Capernaum Club always begins with dancing.
Dylan shifts his body frontward and backward, humming to a song no one else can hear.
Emily casually sways around the room, holding her head high, a guitar case strapped around her back.
Britney and Stefan, who are girlfriend and boyfriend, sit off to the side, their arms around each other.
Kelsey uses her walker to greet and smile at those streaming into the Eastridge Church’s back building.
Lad, a Capernaum Club student leader, changed his shoes for the occasion, pointing at his new Sketchers and spinning around to Phil Collins’ “Strangers Like Me.”
This club is not 21 and over, nor does it have a bouncer at the door.
The club is Young Life Capernaum Ministries, a youth group for students and young adults with physical and cognitive disabilities.
“Some of these guys are incredible dancers,” says Jason Gibbons, a volunteer Capernaum leader. “And it’s just so fun to see them let loose with no inhibitions.”
Though Capernaum Club starts at 7 p.m., Capernaum-goers, ranging from 14 to 26, start filing into the building around 6:30, greeting each other with hugs and the occasional group-hug-pig-pile accompanied with uproarious laughter.
While the students and young adults filter in, Danny Kesl runs up and down the stairs preparing for the night’s activities.
Kesl is an associate staff person for Young Life, a national ministry that works with students in middle and high schools. He heads the Issaquah/Sammamish Capernaum.
His official title is Capernaum coordinator, and he supervises Capernaum volunteers, including some SPU students, who help pull off club each week.
Kesl got involved in Capernaum after he graduated from Western Washington University. His friend Dylan, a long-time neighborhood friend, attended Capernaum.
Kels said he was excited about the post–high school opportunities of activities to be involved with Dylan in, which is why he is here today.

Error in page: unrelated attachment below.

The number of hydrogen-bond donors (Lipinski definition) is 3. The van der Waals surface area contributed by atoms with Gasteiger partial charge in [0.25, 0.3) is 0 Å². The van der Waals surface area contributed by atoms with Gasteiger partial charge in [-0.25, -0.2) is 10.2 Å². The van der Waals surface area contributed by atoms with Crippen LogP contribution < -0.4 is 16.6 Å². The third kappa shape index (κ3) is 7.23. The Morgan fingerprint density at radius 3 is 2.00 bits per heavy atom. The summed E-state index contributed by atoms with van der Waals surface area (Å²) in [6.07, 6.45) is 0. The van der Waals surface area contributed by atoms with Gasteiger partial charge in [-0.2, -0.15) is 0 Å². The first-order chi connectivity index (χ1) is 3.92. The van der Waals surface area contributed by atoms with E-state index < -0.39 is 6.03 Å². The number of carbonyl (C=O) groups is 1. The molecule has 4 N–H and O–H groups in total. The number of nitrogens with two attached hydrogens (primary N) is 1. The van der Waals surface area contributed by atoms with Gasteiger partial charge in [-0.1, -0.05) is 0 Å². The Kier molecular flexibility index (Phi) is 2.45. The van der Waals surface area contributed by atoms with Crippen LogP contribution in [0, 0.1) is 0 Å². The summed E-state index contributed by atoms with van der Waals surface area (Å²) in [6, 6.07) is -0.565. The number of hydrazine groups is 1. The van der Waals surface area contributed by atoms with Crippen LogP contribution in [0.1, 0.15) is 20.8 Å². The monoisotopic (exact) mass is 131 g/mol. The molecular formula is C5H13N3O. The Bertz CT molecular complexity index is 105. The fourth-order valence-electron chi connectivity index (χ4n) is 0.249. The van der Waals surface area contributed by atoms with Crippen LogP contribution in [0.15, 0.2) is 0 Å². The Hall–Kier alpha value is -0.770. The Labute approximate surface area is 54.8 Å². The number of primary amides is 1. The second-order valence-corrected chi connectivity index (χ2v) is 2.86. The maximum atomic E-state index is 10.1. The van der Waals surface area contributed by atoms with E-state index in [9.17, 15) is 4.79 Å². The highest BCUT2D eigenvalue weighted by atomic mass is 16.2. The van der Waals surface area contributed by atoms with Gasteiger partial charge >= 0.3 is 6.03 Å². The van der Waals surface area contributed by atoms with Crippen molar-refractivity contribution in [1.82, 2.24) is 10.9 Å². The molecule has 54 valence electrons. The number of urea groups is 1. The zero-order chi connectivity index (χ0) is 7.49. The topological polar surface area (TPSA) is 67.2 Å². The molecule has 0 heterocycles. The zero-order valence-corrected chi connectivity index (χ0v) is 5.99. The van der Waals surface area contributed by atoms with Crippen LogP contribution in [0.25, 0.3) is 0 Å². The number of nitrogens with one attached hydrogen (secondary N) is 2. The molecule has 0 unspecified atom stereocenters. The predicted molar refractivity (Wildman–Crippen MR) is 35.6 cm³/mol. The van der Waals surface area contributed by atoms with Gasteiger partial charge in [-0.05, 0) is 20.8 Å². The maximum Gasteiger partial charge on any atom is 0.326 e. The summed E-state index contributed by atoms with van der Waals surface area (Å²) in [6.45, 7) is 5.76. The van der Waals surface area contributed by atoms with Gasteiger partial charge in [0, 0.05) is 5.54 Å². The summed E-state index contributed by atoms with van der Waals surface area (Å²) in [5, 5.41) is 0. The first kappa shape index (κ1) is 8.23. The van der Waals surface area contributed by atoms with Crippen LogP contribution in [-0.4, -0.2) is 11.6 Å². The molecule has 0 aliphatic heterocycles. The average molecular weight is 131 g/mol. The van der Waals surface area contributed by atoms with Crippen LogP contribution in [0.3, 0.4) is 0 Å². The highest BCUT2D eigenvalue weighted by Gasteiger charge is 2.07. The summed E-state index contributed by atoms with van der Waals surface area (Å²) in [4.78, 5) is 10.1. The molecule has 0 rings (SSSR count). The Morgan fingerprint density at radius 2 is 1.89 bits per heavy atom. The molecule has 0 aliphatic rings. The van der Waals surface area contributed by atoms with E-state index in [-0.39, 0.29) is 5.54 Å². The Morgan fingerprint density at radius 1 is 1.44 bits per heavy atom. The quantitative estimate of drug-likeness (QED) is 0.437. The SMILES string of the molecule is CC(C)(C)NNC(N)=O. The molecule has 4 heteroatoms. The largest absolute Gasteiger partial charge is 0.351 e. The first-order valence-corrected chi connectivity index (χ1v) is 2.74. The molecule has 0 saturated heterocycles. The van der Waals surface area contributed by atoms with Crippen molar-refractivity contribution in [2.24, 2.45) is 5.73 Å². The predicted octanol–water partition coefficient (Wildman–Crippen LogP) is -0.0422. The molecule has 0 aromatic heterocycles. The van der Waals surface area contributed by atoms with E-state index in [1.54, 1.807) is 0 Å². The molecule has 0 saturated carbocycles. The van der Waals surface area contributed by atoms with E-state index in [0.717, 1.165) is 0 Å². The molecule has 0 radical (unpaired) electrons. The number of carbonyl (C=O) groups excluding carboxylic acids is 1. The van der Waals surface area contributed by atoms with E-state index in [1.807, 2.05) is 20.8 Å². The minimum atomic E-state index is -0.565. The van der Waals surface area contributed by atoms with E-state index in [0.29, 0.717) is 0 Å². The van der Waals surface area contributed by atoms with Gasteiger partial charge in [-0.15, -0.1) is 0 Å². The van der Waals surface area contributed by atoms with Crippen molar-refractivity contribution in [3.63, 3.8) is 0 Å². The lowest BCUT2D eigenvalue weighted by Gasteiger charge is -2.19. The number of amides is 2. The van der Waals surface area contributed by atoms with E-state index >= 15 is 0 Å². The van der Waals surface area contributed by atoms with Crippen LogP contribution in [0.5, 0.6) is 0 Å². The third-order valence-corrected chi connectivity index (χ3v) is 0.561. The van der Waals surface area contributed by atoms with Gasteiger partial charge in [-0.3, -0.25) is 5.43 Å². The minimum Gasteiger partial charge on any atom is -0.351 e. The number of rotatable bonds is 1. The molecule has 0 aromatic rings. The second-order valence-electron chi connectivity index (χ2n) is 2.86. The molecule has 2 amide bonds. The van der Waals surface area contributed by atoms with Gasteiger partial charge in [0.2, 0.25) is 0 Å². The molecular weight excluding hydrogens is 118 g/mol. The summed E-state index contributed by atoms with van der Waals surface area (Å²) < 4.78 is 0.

At a young age, Kesl started hanging out with Dylan out of guilt after his father caught him using the word “retarded.”
“My dad pulled me aside and said, ‘You know, I’ll support in anything you do, but I won’t support you using that language,’ ” Kesl said. “So I hung out with him out of guilt … and then I was like, no, this is not a guilt thing now. This is way more for me.”
Kesl said Dylan did not grow up in a religious family, but when he came back from his first Capernaum camp, he started talking about Jesus.
“When he went home, somebody asked him, ‘What was camp like, how was being away from home?’ He just said. ‘Jesus loves me,’ ” Kesl said.
Dylan’s mother started going to church after Dylan continued to attend Capernaum.
“I wouldn’t have pegged Dylan as a disciple right away, but he heard a simple message and he’s spreading it,” Kesl said.
SPU senior Kailee Cunningham runs the music at club, switching from songs from the movie Frozen, a crowd favorite, and songs like Michael Jackson’s “Beat It.”
Cunningham, hired by Kesl, is the team coordinator for Capernaum.
Almost every Capernaum Club has a theme.
The theme this evening is the Olympics. The majority of the 30-some students come adorned with their Special Olympics medals or sports gear.
On the agenda tonight are games like making a human pyramid in groups of six and wrapping a volunteer leader in toilet paper.
“We’re going to do this in preparation for camp,” Kesl said.
Every year, there’s a Young Life Capernaum camp during the summer.
Within seven minutes of this upcoming camp’s registration opening up online, it was filled up.
Camp is done usually in conjunction with another Capernaum Club, so there’s a larger group of students. Last year camp was held at Washington Family Ranch in Northern Oregon.
“One morning, one of the kids, Geoff, he came up to me with a razor and he said, ‘I need you to shave my face.’ And I was like, ‘What?’ He was like ‘Yeah, my dad shaves my face every other day. You need to shave my face.’ So that was an incredible bonding moment,” Gibbons said.
According to Geoff’s mother, Pat Rowen, Geoff has the date he goes to camp downloaded onto his phone’s calendar and talks about camp every day.
“We’ve looked at every video and every picture and every everything I don’t know how many times,” Rowen said.
Rowen also has a daughter, Katie, who attends Capernaum. The Rowens have been with the Issaquah/Sammamish Capernaum since the founding meeting in 2009. This particular Capernaum club was started by an Eastlake High School special education teacher Natalie Knell, who quit her job in order to work on Capernaum full time.
After the Dancing
After the dance and games, the night concludes with songs and a short message.